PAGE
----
Iran’s chief nuclear negotiator, Ali Bagheri-Kani tweeted Tuesday that he met with British, French and German diplomats in the United Arab Emirates recently.

In a short tweet in Persian, Bagheri-Kani who is also the deputy foreign minister, did not provide any details but there have been numerous media reports recently of contacts between Iran and the United States.

The three European countries are signatories of the 2015 JCPOA nuclear accord and have remained in the defunct agreement after the United States pulled out in 2018. During the Biden administration, however, their diplomatic approach has been more closely coordinated with Washington.

Western and Israeli reports, generally relying on anonymous diplomatic sources, say that Washington is exploring the idea of an interim nuclear deal with Tehran – possibly unwritten – that would aim to limit or cap the current dangerous levels of uranium enrichment in exchange for allowing other countries to release Iran’s blocked funds. Some have also suggested that beyond that the US might allow a limited amount of Iranian oil to be exported.

A second issue that has been the focus of contacts is US and Western demands that Tehran should free all prisoners it has arrested for no valid reason and essentially has jailed as hostages.

Neither Washington nor Tehran have denied meetings and contacts. In fact, the US State Department has repeatedly said it has its channels to relay messages to Tehran.

The Iranian foreign ministry Monday denied that an interim nuclear deal has been reached, although it did not deny that talks may be taking place.

Reuters quoted a US official also on Monday as saying that the United States and Iran are not discussing an interim nuclear deal, but Washington has told Tehran of steps that might trigger a crisis and those that may create a better climate between the long-time antagonists.

“There are no talks about an interim deal,” said the US official, who spoke on condition of anonymity.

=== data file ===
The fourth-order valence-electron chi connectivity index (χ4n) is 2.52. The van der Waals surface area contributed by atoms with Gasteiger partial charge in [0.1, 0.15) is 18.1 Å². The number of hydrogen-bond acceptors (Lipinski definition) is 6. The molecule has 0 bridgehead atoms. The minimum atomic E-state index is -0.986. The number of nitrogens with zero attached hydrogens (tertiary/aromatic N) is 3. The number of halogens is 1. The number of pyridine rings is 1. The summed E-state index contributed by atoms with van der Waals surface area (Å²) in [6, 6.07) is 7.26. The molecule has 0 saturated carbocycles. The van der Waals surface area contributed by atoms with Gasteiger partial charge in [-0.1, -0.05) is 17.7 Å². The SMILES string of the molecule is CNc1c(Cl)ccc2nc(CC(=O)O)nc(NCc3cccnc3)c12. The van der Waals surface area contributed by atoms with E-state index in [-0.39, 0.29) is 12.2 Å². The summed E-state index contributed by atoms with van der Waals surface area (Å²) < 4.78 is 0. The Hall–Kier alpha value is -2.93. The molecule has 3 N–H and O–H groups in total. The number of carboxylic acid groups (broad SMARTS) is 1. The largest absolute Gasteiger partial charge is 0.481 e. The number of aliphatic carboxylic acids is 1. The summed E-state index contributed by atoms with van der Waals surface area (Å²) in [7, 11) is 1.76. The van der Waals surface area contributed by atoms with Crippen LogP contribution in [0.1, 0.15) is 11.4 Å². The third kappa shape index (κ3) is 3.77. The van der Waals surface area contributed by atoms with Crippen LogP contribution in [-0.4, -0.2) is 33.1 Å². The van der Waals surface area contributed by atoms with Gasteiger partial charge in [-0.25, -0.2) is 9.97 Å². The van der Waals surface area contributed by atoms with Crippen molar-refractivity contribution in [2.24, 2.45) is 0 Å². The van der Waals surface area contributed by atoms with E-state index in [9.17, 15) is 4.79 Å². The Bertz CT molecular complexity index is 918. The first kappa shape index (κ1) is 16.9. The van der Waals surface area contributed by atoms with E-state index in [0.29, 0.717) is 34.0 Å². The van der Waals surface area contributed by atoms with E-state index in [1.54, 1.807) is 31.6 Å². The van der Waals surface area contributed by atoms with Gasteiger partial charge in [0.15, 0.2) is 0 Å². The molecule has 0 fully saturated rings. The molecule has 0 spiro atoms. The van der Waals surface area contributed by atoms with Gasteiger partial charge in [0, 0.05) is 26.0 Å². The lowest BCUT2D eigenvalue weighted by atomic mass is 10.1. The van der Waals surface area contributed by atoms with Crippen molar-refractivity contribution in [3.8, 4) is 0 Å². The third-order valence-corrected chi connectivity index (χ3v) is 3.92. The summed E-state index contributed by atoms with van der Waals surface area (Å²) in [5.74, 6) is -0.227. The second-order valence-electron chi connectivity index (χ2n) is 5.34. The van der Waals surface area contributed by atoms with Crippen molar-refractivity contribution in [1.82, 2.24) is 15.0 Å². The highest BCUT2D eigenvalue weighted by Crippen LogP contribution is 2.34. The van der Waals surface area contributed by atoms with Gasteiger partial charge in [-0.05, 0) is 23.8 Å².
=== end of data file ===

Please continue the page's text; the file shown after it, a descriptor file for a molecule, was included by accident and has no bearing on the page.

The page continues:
“We have made clear to them what escalatory steps they needed to avoid to prevent a crisis and what de-escalatory steps they could take to create a more positive context,” he said, declining to detail these but noting Washington would like to see greater Iranian cooperation with the UN nuclear watchdog.

Reuters said that his comment went further than a US denial last week, which called a report the nations were nearing an interim deal “false and misleading” and said reports of such a deal were “false” but did not deny the possibility of talks about one.

The official did not deny media reports of recent US-Iranian contacts but rather said that suggestions they were about an interim nuclear deal were inaccurate.

Also, on Tuesday Israeli Prime Minister Benjamin Netanyahu reiterated his position that Iran is the biggest threat to his country’s security, and no agreement with Tehran will be binding on Israel.

“Over 90% of our security problems stem from Iran and its proxies, and our policy is aimed at increasing the circle of peace, to stop Iran and its proxies.”

Speaking at the Knesset Foreign Affairs and Defense Committee, Netanyahu said our position is clear: No agreement with Iran will be binding on Israel, which will continue to do everything to defend itself. Our opposition to a return to the original agreement, I think it is working, but there are still differences of outlook and we do not hide them, also about smaller agreements. We enunciate our policy clearly both openly and in closed rooms.

Source » shabtabnews